THE SOUTH »
Education Funding Increase Allows Texas School
Districts to Keep Staff, Raise Salaries
Two years after cutting $5.4 billion from the state’s education budget, the Texas legislature restored $3.9 billion to the education fund, the Houston Chronicle reported in March.
That means Texas public school districts are in a position of having to compete for prospective teachers. The increased funding is allowing districts to increase teachers’ salaries. Now, for example, teacher career fairs in Houston—some of which took an attendance hit during the 2011 budget cuts—have waiting lists for prospective teachers. Some small Houston-area school districts are offering starting salaries of $50,000.
The raises are necessary to compete, some school districts believe. The Aldine Independent School District was one of the first to hit the $50,000 starting salary mark. Aldine Superintendent Wanda Bamburg, while optimistic about the new wave of recruits, also acknowledges the district's need for bilingual teachers, who will receive a $4,500 stipend, making their starting salary $54,500.
Although the minimum mandated Texas teacher salary of $27,320 is mostly relevant to teachers in rural areas with lower costs of living, independent school districts in urban areas, such as Houston, are now not in competition with each other in terms of salary, but they also are in competition with private industry, which can offer better paying opportunities.
But prospective teachers also identify other factors, such as school reputation and adaptability to new teachers, as ranking high on their prospective employer wish list, proving that, although money does count, it is not the only key to winning qualified applicants.
Shipping traffic through the Houston Ship Channel was temporarily stalled in March when a barge collided with a ship in the Galveston Bay, the New York Times reported. The collision caused 1,000 barrels of oil to leak into the bay and left nearly 100 ships briefly stranded on both sides of the channel.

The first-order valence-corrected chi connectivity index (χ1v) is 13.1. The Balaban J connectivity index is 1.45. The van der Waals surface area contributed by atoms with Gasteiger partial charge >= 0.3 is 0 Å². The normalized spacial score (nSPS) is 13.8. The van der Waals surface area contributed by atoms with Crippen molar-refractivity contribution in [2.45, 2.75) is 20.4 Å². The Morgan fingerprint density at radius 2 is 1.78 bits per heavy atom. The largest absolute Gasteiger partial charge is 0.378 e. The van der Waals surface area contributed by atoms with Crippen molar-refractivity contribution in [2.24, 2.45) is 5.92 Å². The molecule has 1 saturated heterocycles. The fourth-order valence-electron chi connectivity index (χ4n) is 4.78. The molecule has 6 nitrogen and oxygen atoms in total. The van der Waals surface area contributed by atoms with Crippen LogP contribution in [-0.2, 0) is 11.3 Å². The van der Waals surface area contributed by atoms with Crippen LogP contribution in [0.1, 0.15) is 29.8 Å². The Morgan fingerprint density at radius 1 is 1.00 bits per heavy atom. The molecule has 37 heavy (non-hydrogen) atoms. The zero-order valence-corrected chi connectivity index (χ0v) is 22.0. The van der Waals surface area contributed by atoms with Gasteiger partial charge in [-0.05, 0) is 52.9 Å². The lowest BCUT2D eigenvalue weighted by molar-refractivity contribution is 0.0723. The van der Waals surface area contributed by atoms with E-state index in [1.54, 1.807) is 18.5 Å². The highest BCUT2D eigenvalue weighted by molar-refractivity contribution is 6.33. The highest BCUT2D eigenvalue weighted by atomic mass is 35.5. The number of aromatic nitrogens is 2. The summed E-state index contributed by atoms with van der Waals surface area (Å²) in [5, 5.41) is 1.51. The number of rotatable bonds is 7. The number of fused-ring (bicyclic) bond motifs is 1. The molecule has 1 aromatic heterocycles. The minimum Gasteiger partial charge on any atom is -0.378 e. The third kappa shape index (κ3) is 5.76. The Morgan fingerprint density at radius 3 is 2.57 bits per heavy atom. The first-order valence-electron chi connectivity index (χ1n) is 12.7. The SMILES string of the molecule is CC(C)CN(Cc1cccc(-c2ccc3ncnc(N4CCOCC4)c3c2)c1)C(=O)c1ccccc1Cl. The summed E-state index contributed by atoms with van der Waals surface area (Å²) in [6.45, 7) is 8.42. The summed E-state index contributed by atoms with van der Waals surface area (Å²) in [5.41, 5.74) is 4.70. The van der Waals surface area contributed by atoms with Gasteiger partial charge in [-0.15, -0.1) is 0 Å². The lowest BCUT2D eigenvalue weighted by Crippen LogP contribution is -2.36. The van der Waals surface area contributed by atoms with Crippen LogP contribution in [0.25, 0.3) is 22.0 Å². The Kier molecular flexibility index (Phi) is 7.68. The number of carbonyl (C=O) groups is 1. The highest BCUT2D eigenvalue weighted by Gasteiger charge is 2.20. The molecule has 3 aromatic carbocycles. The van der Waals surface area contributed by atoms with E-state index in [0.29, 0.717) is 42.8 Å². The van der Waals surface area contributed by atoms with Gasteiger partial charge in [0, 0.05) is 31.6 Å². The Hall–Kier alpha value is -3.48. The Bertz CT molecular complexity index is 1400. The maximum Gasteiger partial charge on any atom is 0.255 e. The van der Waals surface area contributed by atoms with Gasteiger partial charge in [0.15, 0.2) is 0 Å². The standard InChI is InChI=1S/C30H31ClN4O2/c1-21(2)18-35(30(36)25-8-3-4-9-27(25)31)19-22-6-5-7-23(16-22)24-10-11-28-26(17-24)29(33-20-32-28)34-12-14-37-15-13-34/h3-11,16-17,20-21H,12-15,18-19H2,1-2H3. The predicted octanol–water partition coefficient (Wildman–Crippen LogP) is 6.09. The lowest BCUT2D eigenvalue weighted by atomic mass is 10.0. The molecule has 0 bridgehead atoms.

The Georgia Legislature in March approved a bill to expand gun rights in the state, The Atlanta Journal-Constitution reported. Religious leaders now have an “opt in” option to allow guns in houses of worship. The law also permits the use of silencers for hunting.
Virginia election officials are preparing to educate the public about the state’s new voter ID law, The Roanoke Times reported in March. Voters will receive a flier about the changes as they exit the polls during the May and June primaries. Those who don’t have acceptable forms of identification can receive a new voter ID, which will be available in July.
PORT OF SAVANNAH
To the surprise of Georgia lawmakers, President Obama’s most recent budget proposal did not include construction funding for the $652 million expansion of the Port of Savannah. Vice President Joe Biden pledged last year the Savannah project will be completed. The new White House budget, however, seeks just $1.52 million for the project. Despite the shortfall, Gov. Nathan Deal plans to start deepening the shipping channel.
In what some are calling a first-of-its-kind lawsuit, BlueCross BlueShield of Tennessee has filed a lawsuit against TriStar Southern Hills Medical Center on behalf of one of its policyholders, The Tennessean reported in April. BlueCross is suing the medical center, which is outside of its provider network, saying the $44,000 one BlueCross policyholder was charged after being treated for a stroke is too much for anybody to pay.